Introducing Buddhist Values and Japanese Culture 
70th Anniversary 
Understanding Buddhism
 悟りor 覚り 
(Here are two kanji characters with the same meaning)

Enlightenment is the ultimate fulfillment of the
human being: perfect Wisdom, the perfection of the intellect, and Compassion, the ideal purification of emotions.  The supreme purpose of Buddhism is to turn illusion into Enlightenment.

Wisdom: a Dharma Message

It is a common belief that Enlightenment occurs suddenly and that it is the single great religious experience in life, but Enlightenment is a growing experience that never stops. Each day we experience the joys and sadness of life. With each living experience, we come to a deeper understanding of the totality of life – its beauty and ugliness, success and failures, victories and defeats, birth and death. However significant, every activity of life as absolute meaning, for every motion, is the Enlightenment experience.

Enlightenment is found in the earthly realms of suffering, hunger, instinct, conflict, human frailties, and pleasure.  For the spiritually awakened person, Enlightenment is here and now, amidst the trials and tribulations of human existence.  So, it was with the Buddha, Shinran Shonin, and all the other great religious leaders.

When Prince Siddhartha Gautama set out on his long search for Enlightenment, it was undoubtedly to attain Enlightenment for himself to find deliverance from the suffering of life. However, once he had attained Enlightenment and became a Buddha, he could not just sit in meditation, enjoying his ultimate religious experience.  The very nature of his Buddhahood moves him profoundly and immediately to enlighten others.

The Buddha said:
Enlightenment has no definite form or nature by which it can manifest itself, so in Enlightenment itself, there is nothing to be enlightened.
Enlightenment exists solely because of delusion and ignorance; if they disappear, so will Enlightenment.  And the opposite is true also; when Enlightenment ceases, ignorance and delusion will end too.
Therefore, be on guard against thinking of Enlightenment as a “thing” to be grasped, lest it, too, should become an obstruction.  When the mind that was in darkness becomes enlightened, it disappears, and with its passing, the thing which we call Enlightenment also disappears.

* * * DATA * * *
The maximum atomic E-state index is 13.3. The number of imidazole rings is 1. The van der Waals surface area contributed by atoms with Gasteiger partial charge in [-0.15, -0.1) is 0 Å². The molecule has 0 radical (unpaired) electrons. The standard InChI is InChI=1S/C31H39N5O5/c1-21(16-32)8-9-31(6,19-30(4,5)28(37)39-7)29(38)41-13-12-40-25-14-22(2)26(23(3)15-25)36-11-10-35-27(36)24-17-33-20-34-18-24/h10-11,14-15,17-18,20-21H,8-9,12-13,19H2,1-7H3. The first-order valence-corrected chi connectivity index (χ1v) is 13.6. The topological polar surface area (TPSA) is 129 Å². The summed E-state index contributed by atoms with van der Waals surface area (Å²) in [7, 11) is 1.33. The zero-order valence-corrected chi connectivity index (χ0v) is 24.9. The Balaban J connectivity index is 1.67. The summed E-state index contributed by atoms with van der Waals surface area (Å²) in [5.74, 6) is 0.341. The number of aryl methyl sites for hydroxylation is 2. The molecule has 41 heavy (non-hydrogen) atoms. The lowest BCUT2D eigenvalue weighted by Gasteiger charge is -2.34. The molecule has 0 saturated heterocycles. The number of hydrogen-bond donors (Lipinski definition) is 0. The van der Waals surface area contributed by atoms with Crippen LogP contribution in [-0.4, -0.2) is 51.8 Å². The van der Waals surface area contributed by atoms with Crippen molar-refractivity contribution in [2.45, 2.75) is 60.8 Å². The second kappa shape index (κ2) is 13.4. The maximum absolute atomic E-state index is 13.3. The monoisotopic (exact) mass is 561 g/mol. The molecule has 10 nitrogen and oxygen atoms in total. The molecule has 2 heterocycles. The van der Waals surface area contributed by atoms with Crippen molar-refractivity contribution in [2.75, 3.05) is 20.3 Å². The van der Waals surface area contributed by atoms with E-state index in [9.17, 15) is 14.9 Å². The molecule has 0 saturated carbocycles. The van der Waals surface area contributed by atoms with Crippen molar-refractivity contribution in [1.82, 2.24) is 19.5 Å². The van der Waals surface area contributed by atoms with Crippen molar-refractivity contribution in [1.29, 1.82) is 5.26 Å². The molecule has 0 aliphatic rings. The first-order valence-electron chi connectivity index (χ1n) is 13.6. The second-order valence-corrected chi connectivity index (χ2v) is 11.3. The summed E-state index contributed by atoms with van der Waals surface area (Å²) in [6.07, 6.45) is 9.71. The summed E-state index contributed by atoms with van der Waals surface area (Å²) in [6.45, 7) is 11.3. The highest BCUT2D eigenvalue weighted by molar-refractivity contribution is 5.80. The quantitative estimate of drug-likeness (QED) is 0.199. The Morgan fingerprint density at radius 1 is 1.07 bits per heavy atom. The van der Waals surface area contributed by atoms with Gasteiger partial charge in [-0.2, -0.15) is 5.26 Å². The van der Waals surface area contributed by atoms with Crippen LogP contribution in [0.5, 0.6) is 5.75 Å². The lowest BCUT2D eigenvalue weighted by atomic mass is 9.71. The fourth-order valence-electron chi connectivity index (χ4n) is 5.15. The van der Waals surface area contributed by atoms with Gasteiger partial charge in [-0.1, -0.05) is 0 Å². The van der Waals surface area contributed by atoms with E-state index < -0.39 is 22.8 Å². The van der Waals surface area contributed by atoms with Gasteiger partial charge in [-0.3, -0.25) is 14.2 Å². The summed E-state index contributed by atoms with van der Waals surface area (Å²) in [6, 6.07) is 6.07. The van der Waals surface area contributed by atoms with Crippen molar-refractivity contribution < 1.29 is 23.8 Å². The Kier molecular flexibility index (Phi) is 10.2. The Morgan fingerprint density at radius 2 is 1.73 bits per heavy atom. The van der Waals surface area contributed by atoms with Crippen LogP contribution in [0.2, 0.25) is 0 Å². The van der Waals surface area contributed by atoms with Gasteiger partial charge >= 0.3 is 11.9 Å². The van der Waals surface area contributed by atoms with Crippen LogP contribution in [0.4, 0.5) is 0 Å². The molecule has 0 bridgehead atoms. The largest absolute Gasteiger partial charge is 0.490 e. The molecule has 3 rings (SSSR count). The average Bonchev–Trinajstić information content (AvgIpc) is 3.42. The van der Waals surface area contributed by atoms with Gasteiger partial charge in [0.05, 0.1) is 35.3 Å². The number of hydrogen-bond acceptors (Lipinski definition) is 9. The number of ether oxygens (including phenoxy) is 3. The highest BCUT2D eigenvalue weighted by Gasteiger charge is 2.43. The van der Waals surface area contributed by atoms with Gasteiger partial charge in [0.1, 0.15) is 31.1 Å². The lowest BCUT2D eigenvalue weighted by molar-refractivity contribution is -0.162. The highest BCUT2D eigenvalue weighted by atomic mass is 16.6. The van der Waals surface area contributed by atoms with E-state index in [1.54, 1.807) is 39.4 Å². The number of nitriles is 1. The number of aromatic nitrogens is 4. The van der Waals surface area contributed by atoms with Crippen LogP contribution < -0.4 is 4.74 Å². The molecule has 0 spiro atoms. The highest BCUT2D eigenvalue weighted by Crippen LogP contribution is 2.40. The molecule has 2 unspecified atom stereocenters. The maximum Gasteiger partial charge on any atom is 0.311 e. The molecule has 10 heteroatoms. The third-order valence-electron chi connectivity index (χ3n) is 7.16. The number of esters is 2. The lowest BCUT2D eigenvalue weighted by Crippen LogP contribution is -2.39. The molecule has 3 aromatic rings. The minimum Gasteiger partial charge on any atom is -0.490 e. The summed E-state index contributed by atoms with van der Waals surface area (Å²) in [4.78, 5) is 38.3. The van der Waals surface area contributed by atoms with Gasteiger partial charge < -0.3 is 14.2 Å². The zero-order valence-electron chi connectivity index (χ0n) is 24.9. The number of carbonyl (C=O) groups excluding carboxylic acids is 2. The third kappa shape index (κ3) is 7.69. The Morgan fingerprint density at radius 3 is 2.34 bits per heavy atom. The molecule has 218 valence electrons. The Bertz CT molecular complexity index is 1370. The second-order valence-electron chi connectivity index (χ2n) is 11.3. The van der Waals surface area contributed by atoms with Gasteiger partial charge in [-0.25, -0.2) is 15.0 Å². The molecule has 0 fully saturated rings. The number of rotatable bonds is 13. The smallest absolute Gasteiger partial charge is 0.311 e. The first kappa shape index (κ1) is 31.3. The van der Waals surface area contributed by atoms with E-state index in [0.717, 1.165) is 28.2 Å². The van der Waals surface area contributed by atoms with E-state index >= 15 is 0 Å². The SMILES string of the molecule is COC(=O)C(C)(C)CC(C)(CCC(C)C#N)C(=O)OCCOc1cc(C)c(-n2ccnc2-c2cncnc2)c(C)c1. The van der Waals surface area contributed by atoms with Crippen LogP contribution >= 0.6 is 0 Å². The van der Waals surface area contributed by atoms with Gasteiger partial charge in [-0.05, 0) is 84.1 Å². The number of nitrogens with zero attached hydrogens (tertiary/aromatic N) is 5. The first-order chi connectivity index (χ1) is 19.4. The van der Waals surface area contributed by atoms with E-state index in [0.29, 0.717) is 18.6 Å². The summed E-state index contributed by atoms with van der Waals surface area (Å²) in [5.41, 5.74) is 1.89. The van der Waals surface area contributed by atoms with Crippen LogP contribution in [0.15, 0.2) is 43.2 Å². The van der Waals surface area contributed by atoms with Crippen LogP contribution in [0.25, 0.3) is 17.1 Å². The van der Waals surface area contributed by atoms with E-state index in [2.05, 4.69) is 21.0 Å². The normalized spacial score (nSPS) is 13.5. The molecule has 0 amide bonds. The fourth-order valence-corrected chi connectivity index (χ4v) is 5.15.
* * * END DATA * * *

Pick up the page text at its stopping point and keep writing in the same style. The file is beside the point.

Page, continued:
The Heart of the Buddha-Dharma, Rev. Kenryo T. Tsuji
ABSC 70th Anniversary
In 2016, ABSC held a gala event honoring Dr. Daisetz Teitaro Suzuki.  Our speakers included Dr. James Dobbins, Dr. Akemi Iwamoto from the D.T. Suzuki Museum in Japan, Dr. Mark Unno, and Roshi Nelson Foster. We start the program with a Japanese Tea Ceremony. There was a dance performance by Sahotae Tachibana, a recital by Josephine Seki, a Kendo demonstration, Soh Daiko drummers, and contemporary Japanese dance by the Ai Dance Theater.  Here is what was written in the program booklet.

We are honoring D.T. Suzuki for his leading role in introducing Zen and Shin Buddhism to the English-speaking world.  His books became standards that marked a profound change in the American public’s appreciation of Asian religions.  He is a true pioneer in a long line of internationally prominent Buddhist figures in America. What better place to hold this tribute than at the Museum of Modern Art in New York City.  The city where D.T. Suzuki met his wife, Beatrice. The city where he lectured at Columbia University and at the American Buddhist Academy and the city where he gave the keynote address at the unveiling of the Shinran Shonin statue that once stood in a park outside of Hiroshima, witnessing the dropping of the first Atomic bomb.
March and April Events
Free webinar / History of Hiroshima Castle: From a fortress of warlord to a target of Atomic bombing / Thursday, March 25, 7:00PM-8:00PM, PDT (West Coast Time)
Cultural News is presenting a free webinar on “History of Hiroshima Castle: From a fortress of warlord to a target of Atomic bombing” on Thursday, March 25 from 7:00pm – 8:00pm, PDT.